Here is a recap of the stories that appeared last week at Science-Based Medicine, a multi-author skeptical blog that separates the science from the woo in medicine.  

Does massage therapy decrease inflammation and stimulate mitochondrial growth? An intriguing study oversold (David Gorski) Massage makes people feel good, but it doesn’t do all the other things it is claimed to do, like hastening healing.  A recent study was was essentially negative, but was presented as proof that massage “promotes mitochondrial biogenesis” and was hyped out of all recognition by the media. The study was unethical because it involved multiple muscle biopsies.    

Killer Tomatoes and Poisonous Potatoes? (Harriet Hall) Concerns have been raised about a toxic chemical, solanine, in tomatoes, potatoes, and other vegetables and fruits.  A chiropractor even diagnoses a bogus “solanine toxicity syndrome” using bogus AK muscle testing. There is no reason to worry about the solanine in foods except when potatoes have sprouted or turned green.

Bravewell Puts Integrative Cart Before Science Horse (Steven Novella) The Bravewell Collaborative has issued a report on the use of integrative medicine in the US. It is full of misrepresentations and biased language and provides no evidence that integrative medicine is effective. Bravewell is trying to push pseudoscience and nonsense into mainstream medicine.  

The Bravewell Collaborative maps the state of “integrative medicine” in the U.S., or: Survey says, “Hop on the bandwagon of ‘integrative medicine’!” (David Gorski) The Bravewell study uses distorted language, applies the fallacious argumentum ad populum, classifies as “alternative” things that are not (like nutrition), and pushes for utilizing treatments that have not been tested for effectiveness and safety. “Integrative medicine” integrates pseudoscience with science, quackery with medicine.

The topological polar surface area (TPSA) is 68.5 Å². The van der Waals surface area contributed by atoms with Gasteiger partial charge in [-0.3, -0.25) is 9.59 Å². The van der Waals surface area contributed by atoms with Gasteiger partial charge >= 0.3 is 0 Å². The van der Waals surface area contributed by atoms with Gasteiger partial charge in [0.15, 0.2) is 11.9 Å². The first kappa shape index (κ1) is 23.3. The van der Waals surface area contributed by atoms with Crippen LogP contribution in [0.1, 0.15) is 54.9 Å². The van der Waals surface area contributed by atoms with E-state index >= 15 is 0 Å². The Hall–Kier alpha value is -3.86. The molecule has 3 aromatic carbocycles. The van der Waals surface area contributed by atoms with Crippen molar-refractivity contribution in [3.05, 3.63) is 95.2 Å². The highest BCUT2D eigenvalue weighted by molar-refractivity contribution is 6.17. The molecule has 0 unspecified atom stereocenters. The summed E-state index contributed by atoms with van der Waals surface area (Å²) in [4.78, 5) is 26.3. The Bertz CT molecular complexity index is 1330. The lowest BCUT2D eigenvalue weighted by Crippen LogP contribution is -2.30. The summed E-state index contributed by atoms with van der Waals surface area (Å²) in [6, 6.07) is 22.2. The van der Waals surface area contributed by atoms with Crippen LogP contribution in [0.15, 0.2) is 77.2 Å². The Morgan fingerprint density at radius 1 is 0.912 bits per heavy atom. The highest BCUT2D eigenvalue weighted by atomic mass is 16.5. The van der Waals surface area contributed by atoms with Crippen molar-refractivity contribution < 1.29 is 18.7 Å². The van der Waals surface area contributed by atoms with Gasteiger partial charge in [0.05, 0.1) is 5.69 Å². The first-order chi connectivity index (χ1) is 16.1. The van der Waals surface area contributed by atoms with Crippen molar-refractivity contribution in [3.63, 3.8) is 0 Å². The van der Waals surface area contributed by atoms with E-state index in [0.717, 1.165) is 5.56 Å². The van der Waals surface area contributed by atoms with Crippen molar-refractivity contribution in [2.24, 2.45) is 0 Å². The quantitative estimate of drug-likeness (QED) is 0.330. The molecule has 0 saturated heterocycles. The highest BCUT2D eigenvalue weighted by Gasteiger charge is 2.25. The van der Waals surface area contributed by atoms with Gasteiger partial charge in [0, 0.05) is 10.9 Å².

Drug Interactions, Polypharmacy, and Science-Based Medicine (Scott Gavura) Mike Adams blames recent celebrity deaths on “acute pharmaceutical toxicity” and polypharmacy. Every possible combination of drugs can’t be tested, but combinations of drugs are regularly tested and pharmaceutical principles enable us to predict adverse interactions. The risks of drugs must be balanced against their benefits. We have the knowledge to significantly reduce drug-related harms.  

Lessons from History of Medical Delusions (Brennen McKenzie) Lessons from the History of Medical Delusions, by Dr. Worthington Hooker, was published in 1850.  He dissects homeopathy, explains key sources of erroneous conclusions in evaluating medical hypotheses, and addresses the issue of commercial and political success of medical nonsense. The book is still relevant today. His phrase “Error gilded with the pomp and circumstance of erudition” brings a number of recent examples to mind.  

Bravewell Bimbo Eruptions (Kimball Atwood) In the third SBM article this week about the Bravewell Collaborative’s report on integrative medicine, Dr. Atwood highlights its misleading language, the promises IM makes that it can’t keep, and its promotion of quackery.  Bravewell’s president is Christy Mack, the wife of Morgan Stanley’s chairman;  she made millions with low interest loans from the Federal Reserve. Bravewell is an example of what happens when ditzy rich people stick their noses into areas they don’t understand; it’s even worse when public funds provide “welfare for the rich.”